There is a secret history of Hollywood that must remain largely unwritten; the story not of the on-screen or off-screen careers of the movie stars, but of their phantasmal afterlives in the minds of their audiences. Manuel Puig’s novel Betrayed by Rita Hayworth, with its vision of Hollywood gestures and plot structures seeping into the life of a movie-mad Argentinian town, represents only one of the potentially infinite possibilities. Film books these days, with their emphasis on semiotic codes and quantitative analysis, tend to reduce moviegoing to a rather impersonal experience, as if we brought nothing to our encounters with the screen and emerged from the dark imprinted with precisely identical patterns. If it were all that predictable, cinema would be as airless a business as the common run of academic studies manages to make it seem.

All too often analysis reduces movies to ghostly formulas unraveling in a void. But if the movies were canned, their audiences were not. James Harvey’s Romantic Comedy, which takes as its subject the string of great American comedies turned out between Ernst Lubitsch’s The Love Parade (1929) and Preston Sturges’s Unfaithfully Yours (1948), is useful among other things as a reminder that Hollywood’s Golden Age was sustained by the unparalleled enthusiasm of its spectators. The public space created by the movies of that era grows increasingly difficult to imagine at a time when entertainments are growing ever more narrowly focused and isolated from one another. Harvey, a fervent partisan of Hollywood’s “permanent occasions of amazement and delight,” makes a single-handed attempt to re-create the mass elation that once buoyed up even the flimsiest of vehicles. Uncharacteristically for a contemporary film historian, Harvey finds elements of “sanity and resistance” at the heart of the products of the studio system.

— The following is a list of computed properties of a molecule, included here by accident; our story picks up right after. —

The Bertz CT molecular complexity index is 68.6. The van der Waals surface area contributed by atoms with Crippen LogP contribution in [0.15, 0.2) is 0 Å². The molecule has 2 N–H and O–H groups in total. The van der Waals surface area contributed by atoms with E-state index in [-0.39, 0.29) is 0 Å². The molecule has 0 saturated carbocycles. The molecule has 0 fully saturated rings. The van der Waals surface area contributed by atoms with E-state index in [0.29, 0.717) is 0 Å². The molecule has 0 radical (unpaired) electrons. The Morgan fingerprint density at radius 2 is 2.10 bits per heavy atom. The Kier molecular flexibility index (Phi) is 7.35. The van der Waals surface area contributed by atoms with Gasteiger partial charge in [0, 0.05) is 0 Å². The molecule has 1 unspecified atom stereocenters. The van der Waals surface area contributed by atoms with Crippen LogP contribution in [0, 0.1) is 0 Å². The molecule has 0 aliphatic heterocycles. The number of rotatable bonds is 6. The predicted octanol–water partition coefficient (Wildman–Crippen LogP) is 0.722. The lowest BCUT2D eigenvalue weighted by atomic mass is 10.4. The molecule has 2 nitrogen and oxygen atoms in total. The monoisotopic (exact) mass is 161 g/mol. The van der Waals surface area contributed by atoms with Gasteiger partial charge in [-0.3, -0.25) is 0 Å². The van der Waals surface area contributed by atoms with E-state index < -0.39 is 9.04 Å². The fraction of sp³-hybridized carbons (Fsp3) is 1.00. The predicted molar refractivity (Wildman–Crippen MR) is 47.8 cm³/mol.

Although Harvey teaches at Stony Brook, his prose is unusually free of academic jargons and methodologies. A fan’s book in the best sense, Romantic Comedy catches the tone of real-life movie talk, all the interminable conversations wedged in between commercials while watching The Thin Man on New Year’s Day or extended with voluptuous aimlessness on the sidewalk outside Theatre 80 St. Mark’s. Harvey is clearly one of those who have spent half their lives at revival houses—in his acknowledgments he pays special, now sadly outdated, tribute to New York’s Thalia and Regency—and those afflicted with the same pleasant vice will recognize the way all the separate storylines end up merging into a single messily unbounded meta-narrative. An objective chronicle of screen history inevitably evolves into a self-portrait of the author as an amalgam of the movies he has seen. For such a spectator, movie actors are not remote ideological counters but long-term companions, espoused or despised for the quirkiest of reasons. When Harvey writes of Myrna Loy, Joel McCrea, or Jean Arthur, it’s with that twentieth-century brand of intimacy that turns film stars into family. (The VCR completes the process by enabling the customer literally to take Cary Grant home in a box.)